Brothers and sisters in Christ, division is something that did not come from God, for in God lies nothing less than the perfect Unity, the Unity and Harmony between Father, Son and the Holy Spirit, God in the Three Divine Persons but One Godhood. This is what all of us firmly believe in, the believe in the Most Holy Trinity of God, the Unity that He reflects on His own Church and therefore, all of His beloved ones, all of us.

Therefore, that is why the Lord Jesus prayed that there would be unity in the Church and among His disciples and followers, just as He and His heavenly Father are One. Unity comes from God but divisions come from the devil. And ever since mankind first sinned and disobeyed God, and preferred to follow the temptations of evil, they have lost that perfect unity with God and became divided among themselves and divided away from the harmony and unity of God.

All these divisions came about because of our pride and ego, our selfishness and greed within us, which prevented us from being able to appreciate God’s harmony and unity in our midst. Instead of God being at the centre of our lives, we put ourselves and our own selfish desires as the focus of our lives, as the aim and the ambition of our lives. That is how we become divided among ourselves, as our ambitions, ego and pride clash with one another and we refuse to give in.

That is why, today all of us are called to break away from the lure of these temptations to ambition, ego and pride that cause divisions among us, and re-centre ourselves to God, focusing ourselves on Him and His love from now on. That is how we regain the unity among ourselves, bitterly divided and conflicted among ourselves as Christians, in what we have seen in the many splinters and breakaways in the Body of Christ, the Church all these while.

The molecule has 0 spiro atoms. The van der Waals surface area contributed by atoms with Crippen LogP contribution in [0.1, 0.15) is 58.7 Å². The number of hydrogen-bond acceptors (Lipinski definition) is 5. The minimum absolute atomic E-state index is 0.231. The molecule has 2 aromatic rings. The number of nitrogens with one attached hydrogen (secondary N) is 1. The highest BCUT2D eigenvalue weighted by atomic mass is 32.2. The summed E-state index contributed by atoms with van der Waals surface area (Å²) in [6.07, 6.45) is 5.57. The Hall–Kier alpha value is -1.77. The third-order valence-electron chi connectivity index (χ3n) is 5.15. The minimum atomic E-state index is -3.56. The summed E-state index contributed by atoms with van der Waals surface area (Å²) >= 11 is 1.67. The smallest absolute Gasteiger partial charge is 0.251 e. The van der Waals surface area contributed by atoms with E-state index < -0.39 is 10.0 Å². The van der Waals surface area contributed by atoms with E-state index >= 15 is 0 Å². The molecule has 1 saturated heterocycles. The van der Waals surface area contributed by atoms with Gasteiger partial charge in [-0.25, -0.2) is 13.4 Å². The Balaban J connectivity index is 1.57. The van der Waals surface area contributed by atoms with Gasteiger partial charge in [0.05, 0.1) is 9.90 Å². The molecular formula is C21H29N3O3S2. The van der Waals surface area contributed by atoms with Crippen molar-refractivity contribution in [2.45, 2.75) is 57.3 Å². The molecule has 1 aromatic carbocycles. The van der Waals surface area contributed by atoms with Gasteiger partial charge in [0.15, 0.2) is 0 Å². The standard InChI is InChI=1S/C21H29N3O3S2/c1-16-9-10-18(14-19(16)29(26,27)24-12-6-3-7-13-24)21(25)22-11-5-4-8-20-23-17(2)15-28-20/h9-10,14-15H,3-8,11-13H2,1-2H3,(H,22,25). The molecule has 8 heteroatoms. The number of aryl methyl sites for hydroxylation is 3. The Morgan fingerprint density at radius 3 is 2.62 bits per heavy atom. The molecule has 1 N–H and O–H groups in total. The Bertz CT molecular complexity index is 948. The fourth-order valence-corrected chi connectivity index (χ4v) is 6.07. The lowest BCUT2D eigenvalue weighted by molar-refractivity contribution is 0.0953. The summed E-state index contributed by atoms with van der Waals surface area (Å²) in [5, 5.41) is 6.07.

Today we also celebrate the feast of St. Norbert, a great bishop and a renowned preacher and servant of God who devoted his whole life to God, in the love he showed to the poor and the needy. St. Norbert worked tirelessly among the people of God, devoting all his effort, time and attention to serve the good of the Lord’s people. St. Norbert gathered like-minded men who wanted to serve the Lord in what was to become the Canons Regular of Prémontré. He was also instrumental in the ending of some bitter divisions and troubles in the Church at his time.

In what St. Norbert has shown, by focusing ourselves on God and by putting Him ahead of everything else, and by our dedication and commitment, we can bring true unity, harmony and peace to ourselves, and to get rid from ourselves the divisions and troubles that come with our selfishness, ego and pride. Let us all turn to God from now on, and commit ourselves to serve Him from now on, each and every day. Amen.

Wednesday, 5 June 2019 : 7th Week of Easter, Memorial of St. Boniface, Bishop and Martyr (Homily and Scripture Reflections)

Liturgical Colour : Red

Dear brothers and sisters in Christ, on this day we listened to the words of the Scripture speaking to us about two people who are saying goodbyes to their respective loved ones, praying and asking God for His protection and providence on those whom they loved. In our first reading today we heard St. Paul reminding the elders of the faithful in Ephesus and praying over them before he left them for the last time, and in our Gospel passage we heard of the Lord Jesus praying over His disciples just before He was about to embark on His Passion.

St. Paul in the Acts of the Apostles passage today reminded the elders to be watchful and to be careful in the management of their flock, especially against those who espoused heretical and wrong teachings of the faith, that they would not let all those people to mislead the faithful and causing divisions in the Church, and he also reminded them of God’s providence and love for His faithful ones, commending them to God’s love and care.

And St. Paul showed his dedication and commitment to the cause to which God has called him to, as he said how he sought neither reward nor monetary compensation for all that he has done. He did everything for God and dedicated himself wholly to His cause, and this came from the background of his great and many sufferings, in all the things he had been made to endure throughout his many years of ministering and working among the people of God.